Now, what do you think he could mean?  There are many possibilities, but separation of church and state probably is not one of them.  Is it a trick answer to a trick question?  What is God’s and what is the emperor’s?  It’s a question we might ask ourselves several times every day.  You bear the image of God and are marked as Christ’s own.  In fact all of creation reveals God.  Is Jesus suggesting that we are to participate in the world, using our money, resources, and institutions to help us to love God and love our neighbors?  What do you think?

How do we love our neighbors?  I would say that it is to respect the dignity of every person, and all of creation, to be compassionate, to make sure that all are provided with the necessities of life – loving relationships, clean air and water, adequate food, clothing and shelter, access to medical care and education, and the opportunity to contribute their energy and skills meaningfully to the good of the community.

What things are the emperor’s and what things are God’s?  I think it goes back to the questions I asked earlier:  To What do I give my life? To Whom do I give my life?

To what or to whom do I give not only my money, but my attention, my talent, my energy, my voice, my vote, my words, my touch, and the most precious of all, my time?  How do I offer my life to love God and love my neighbor?

Where do I shop and what do I buy?  Maybe I take the “one-stop-shopping” route so I can get everything done quickly and have more time to spend with my family or helping out a friend or simply time to take care of myself, such as getting enough sleep.

Or maybe the best way for me to love my neighbor is to shop at local small businesses.  Do I buy American made? Or do I look for the lowest price so that I can pay my rent?  Perhaps I choose to buy recycled goods at a consignment store or thrift shop.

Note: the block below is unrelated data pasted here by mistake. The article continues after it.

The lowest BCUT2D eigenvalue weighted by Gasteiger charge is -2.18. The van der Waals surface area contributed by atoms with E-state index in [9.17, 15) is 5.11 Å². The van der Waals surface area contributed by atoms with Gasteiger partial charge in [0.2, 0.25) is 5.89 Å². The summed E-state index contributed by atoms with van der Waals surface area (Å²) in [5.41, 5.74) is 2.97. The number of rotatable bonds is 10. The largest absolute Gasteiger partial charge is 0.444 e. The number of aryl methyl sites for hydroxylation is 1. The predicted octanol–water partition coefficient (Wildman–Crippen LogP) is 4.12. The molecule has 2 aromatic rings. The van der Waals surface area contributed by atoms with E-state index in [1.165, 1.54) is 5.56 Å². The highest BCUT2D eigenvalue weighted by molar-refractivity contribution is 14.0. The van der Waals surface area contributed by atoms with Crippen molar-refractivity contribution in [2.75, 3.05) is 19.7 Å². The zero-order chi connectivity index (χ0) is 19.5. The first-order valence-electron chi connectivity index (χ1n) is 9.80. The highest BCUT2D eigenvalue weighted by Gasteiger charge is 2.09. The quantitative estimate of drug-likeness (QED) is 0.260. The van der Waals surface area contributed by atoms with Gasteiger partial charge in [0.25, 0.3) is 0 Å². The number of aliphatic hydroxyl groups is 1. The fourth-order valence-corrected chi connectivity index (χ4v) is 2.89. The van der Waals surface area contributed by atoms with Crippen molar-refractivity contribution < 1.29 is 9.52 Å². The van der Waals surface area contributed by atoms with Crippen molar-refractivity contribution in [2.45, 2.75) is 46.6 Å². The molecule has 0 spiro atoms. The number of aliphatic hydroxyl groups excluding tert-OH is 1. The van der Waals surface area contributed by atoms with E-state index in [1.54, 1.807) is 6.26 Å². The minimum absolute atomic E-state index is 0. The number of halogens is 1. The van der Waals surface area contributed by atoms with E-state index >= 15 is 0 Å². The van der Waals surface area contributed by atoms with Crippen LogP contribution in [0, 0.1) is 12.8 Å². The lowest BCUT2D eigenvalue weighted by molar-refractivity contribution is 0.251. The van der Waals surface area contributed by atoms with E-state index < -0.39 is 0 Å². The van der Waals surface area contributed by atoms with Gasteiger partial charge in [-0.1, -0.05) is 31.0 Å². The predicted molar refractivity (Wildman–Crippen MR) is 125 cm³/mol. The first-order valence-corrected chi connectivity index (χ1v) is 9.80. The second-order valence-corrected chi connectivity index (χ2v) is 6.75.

How do I love my neighbor when I’m filling out my ballot?  Which candidate is more likely to effectively work toward a more just society?  How can I vote to love my neighbor on issues like protecting children from gun violence or providing for all children to receive the best education we can offer?

Where do I spend my energy?  Do I use my hands to pull myself up by my bootstraps?  Or to ask for help, because I can’t do it myself?  Or reach out my hand to lift someone up who has fallen or been knocked down?  Or even to restrain someone’s hand that is about to abuse another?

These are questions we face every day.  They don’t have simple answers that are right for everyone.  The important thing is to ask them.

And it is not just as individuals that we ask them, but also in our families and workplaces, in the public square AND in the church.  We can have these conversations about how this church is to offer its life in love of God and our neighbor.

Give to the emperor the things that are the emperor’s and to God the things that are God’s.

We are God’s beloved, chosen to receive and proclaim and be the gospel in the world.
You bear God’s image.
You are marked as Christ’s own.

To whom and to what will you give your life today?

To whom and to what will we give our life this year?